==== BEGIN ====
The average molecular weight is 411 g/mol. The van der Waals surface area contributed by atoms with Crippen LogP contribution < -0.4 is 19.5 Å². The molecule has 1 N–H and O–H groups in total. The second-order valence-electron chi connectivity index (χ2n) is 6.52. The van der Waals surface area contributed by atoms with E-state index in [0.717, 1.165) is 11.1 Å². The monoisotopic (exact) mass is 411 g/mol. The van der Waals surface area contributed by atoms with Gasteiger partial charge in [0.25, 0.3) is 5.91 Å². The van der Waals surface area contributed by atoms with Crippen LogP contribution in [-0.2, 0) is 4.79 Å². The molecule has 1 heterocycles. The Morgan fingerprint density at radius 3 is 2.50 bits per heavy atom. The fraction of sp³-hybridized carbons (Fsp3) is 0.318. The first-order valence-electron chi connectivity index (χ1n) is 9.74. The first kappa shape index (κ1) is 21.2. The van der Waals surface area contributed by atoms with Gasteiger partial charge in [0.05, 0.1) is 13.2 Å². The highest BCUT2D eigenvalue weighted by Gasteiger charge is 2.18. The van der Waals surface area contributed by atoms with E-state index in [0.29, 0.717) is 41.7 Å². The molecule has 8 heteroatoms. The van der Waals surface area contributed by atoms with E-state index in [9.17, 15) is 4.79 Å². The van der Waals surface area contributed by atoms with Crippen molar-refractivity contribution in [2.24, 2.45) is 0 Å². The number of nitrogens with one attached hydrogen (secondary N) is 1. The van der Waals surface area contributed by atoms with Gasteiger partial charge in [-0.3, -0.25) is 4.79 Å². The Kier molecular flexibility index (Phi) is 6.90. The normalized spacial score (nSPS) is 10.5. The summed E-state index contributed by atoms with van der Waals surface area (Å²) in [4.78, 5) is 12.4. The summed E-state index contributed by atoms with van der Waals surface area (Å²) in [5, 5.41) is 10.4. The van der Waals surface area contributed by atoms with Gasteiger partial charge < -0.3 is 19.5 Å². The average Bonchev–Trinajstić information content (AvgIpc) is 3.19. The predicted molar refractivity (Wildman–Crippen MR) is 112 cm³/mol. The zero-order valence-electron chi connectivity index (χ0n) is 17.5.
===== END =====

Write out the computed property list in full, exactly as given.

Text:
The average molecular weight is 411 g/mol. The van der Waals surface area contributed by atoms with Crippen LogP contribution < -0.4 is 19.5 Å². The molecule has 1 N–H and O–H groups in total. The second-order valence-electron chi connectivity index (χ2n) is 6.52. The van der Waals surface area contributed by atoms with E-state index in [0.717, 1.165) is 11.1 Å². The monoisotopic (exact) mass is 411 g/mol. The van der Waals surface area contributed by atoms with Gasteiger partial charge in [0.25, 0.3) is 5.91 Å². The van der Waals surface area contributed by atoms with Crippen LogP contribution in [-0.2, 0) is 4.79 Å². The molecule has 1 heterocycles. The Morgan fingerprint density at radius 3 is 2.50 bits per heavy atom. The fraction of sp³-hybridized carbons (Fsp3) is 0.318. The first-order valence-electron chi connectivity index (χ1n) is 9.74. The first kappa shape index (κ1) is 21.2. The van der Waals surface area contributed by atoms with Gasteiger partial charge in [0.05, 0.1) is 13.2 Å². The highest BCUT2D eigenvalue weighted by Gasteiger charge is 2.18. The van der Waals surface area contributed by atoms with E-state index in [0.29, 0.717) is 41.7 Å². The molecule has 8 heteroatoms. The van der Waals surface area contributed by atoms with E-state index in [9.17, 15) is 4.79 Å². The van der Waals surface area contributed by atoms with Crippen molar-refractivity contribution in [2.24, 2.45) is 0 Å². The number of nitrogens with one attached hydrogen (secondary N) is 1. The van der Waals surface area contributed by atoms with Gasteiger partial charge in [-0.3, -0.25) is 4.79 Å². The Kier molecular flexibility index (Phi) is 6.90. The normalized spacial score (nSPS) is 10.5. The summed E-state index contributed by atoms with van der Waals surface area (Å²) in [4.78, 5) is 12.4. The summed E-state index contributed by atoms with van der Waals surface area (Å²) in [5, 5.41) is 10.4. The van der Waals surface area contributed by atoms with Gasteiger partial charge < -0.3 is 19.5 Å². The average Bonchev–Trinajstić information content (AvgIpc) is 3.19. The predicted molar refractivity (Wildman–Crippen MR) is 112 cm³/mol. The zero-order valence-electron chi connectivity index (χ0n) is 17.5.